further & higher education
primary & secondary education
2

Working in Partnership Across the Education System to Improve Social Mobility

further & higher education

primary & secondary education

08:45 - 15:50

Wednesday 16 January 2019

Hallam Conference Centre, Central London

This Forum will provide delegates with the opportunity to examine progress made two years on from the first wave of social mobility opportunity areas pilots. Attendees will discuss the government’s strategy with leading policy experts and establish what lessons need to be learnt to improve social mobility throughout the education process. Participants will also explore innovative ways of working in partnership across agencies to enhance career opportunities and improve early years attainment for disadvantaged pupils.

Audience

This Forum is specifically designed for the Education and Local Authority Sectors. Typical job titles will include:

  • Improvement Officers
  • Outreach and Access Officers
  • Widening Participation Managers
  • Directors of Education
  • Head Teachers
  • Deputy Head Teachers
  • Directors of Children’s Services
  • Chief Executives
  • Programme Managers
  • Careers Advisers
  • Admission Officers
  • Directors of Partnerships
  • Heads of Access and Inclusion

The Forum is also open to the Voluntary and Private Sectors in order to encourage debate and networking.

Key Speakers Confirmed:
  • Jamie Weatherhead, Head of Delivery, Social Mobility Opportunity Areas in Norwich; Fenland & East Cambridgeshire; and Ipswich, Department for Education (DfE) 
  • Anna Frazer, Head of Employer Engagement, The Careers and Enterprise Company
  • Jo Hutchinson, Director for Social Mobility and Vulnerable Learners, Education Policy Institute (EPI)
  • Baroness Clare Tyler, Co-Chair, All Party Parliamentary Group on Social Mobility
View the agenda and additional speakers

According to a July 2018 DfE report, children eligible for free school meals are 23% less likely to be in sustained employment by the age of 27 in comparison to their better off peers, with SEND pupils 25% less likely. The early years attainment gap is more evident than ever. Disadvantaged children, on average, are already four months behind by the age of five. In addition to this, the government had acknowledged that, at the current rate, it will take 120 years before disadvantaged teenagers are as likely as their peers to get equivalent qualifications.

Despite a huge increase in investment, the attainment gap between disadvantaged pupils and their better off counterparts remains a significant issue. In October 2016, the government announced £60 million of funding for social mobility ‘opportunity areas’. The first six announced would act as partnerships between early years providers, schools, colleges, universities, businesses, charities and local authorities to increase education standards for children from disadvantaged areas.

The next six opportunity areas were announced in January 2017, alongside an additional £3.5 million funding, to support the establishment of a research school within each opportunity area to develop high quality evidence informed teaching to improve outcomes for disadvantaged students. In December 2017, the government published Unlocking Talent, Fulfilling Potential, which outlines the next steps to be taken to improve social mobility within education. This includes initiatives to close the early years gap, improve access to university for disadvantaged students and make technical education a first-class pathway to employment.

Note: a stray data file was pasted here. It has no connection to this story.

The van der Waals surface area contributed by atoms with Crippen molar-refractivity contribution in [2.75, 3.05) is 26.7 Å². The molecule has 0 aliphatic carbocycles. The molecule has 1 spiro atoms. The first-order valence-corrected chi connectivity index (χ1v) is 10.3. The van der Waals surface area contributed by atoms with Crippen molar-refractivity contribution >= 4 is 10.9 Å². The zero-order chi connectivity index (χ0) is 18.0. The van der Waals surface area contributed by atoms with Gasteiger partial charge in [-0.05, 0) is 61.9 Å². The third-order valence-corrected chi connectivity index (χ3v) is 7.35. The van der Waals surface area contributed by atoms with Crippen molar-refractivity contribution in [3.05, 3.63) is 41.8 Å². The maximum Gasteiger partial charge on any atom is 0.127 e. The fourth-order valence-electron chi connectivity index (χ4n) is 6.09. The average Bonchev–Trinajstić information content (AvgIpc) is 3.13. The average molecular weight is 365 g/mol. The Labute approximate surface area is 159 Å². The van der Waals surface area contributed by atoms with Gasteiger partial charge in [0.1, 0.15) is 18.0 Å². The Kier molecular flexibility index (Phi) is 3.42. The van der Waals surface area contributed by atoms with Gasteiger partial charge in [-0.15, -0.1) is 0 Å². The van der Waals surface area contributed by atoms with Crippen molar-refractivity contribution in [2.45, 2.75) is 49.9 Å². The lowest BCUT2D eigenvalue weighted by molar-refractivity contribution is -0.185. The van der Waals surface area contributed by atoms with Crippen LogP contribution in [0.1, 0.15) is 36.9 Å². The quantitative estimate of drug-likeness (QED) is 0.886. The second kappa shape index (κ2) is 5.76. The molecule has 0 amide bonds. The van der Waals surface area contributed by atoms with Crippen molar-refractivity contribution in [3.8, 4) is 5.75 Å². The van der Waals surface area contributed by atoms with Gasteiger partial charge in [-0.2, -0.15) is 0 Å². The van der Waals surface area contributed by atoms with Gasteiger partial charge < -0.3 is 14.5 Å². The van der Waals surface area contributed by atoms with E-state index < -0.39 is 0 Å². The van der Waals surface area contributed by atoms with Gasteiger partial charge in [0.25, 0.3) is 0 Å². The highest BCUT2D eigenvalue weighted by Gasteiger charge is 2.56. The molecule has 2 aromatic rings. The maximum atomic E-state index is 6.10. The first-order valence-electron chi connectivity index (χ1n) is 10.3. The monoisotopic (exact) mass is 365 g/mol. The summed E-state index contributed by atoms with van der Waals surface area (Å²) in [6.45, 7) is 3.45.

A further £30 million was announced in September 2018 to encourage projects from leading schools to develop innovative approaches to create new high-quality nursery places, alongside a further £20 million to train early years professionals.

Given the stark and worrying attainment gap between disadvantaged students and their better off counterparts, it is imperative that education institutions, local authorities and voluntary organisations are prepared to take the next steps essential for improving social mobility. To extract the greatest benefits from the government’s fresh focus on social mobility policy and funding then effective partnership working, heightened quality of teaching in early years and post-16 and providing better career guidance and experience for disadvantaged students will be a must.

08:45

Registration, Refreshments and Networking


09:30

Chair's Welcome Address

Dr Abigail McKnight, Associate Director and Associate Professorial Research Fellow, CASE, London School of Economics (CONFIRMED)


09:40

Morning Keynote: Reviewing the Progress of Opportunity Areas and the Implications for Future Policy

  • Reviewing progress on Opportunity Areas, including what has been delivered and the extent to which they are meeting the priorities and targets set out in the delivery plans
  • Discussing the challenges faced within the first two years of the opportunity areas programme and lessons learned
  • Considering implications of the programme for future government policy

Jamie Weatherhead, Head of Delivery, Social Mobility Opportunity Areas in Norwich; Fenland & East Cambridgeshire; and Ipswich, Department for Education (DfE) (CONFIRMED)


10:10

Special Keynote: Taking an Early-Intervention Approach to Closing the Attainment Gap

  • Outlining the findings of the Education in England: Annual Report 2018, including the progress made in closing the attainment gap between disadvantaged students and their peers
  • Examining the drivers of the attainment gap, such as maternal health and wellbeing and structural differences in schools with a high intake of disadvantaged students
  • Outlining recommendations to tackle these
  • Prioritising pupil well-being, including a lack of sense of belonging and self-esteem, to help eliminate the different experiences of disadvantaged students in school and consequently improve social mobility
  • Exploring how schools and colleges can close the attainment gap for vulnerable learners, for example by utilising certain teaching practices, such as pre and over-learning in lessons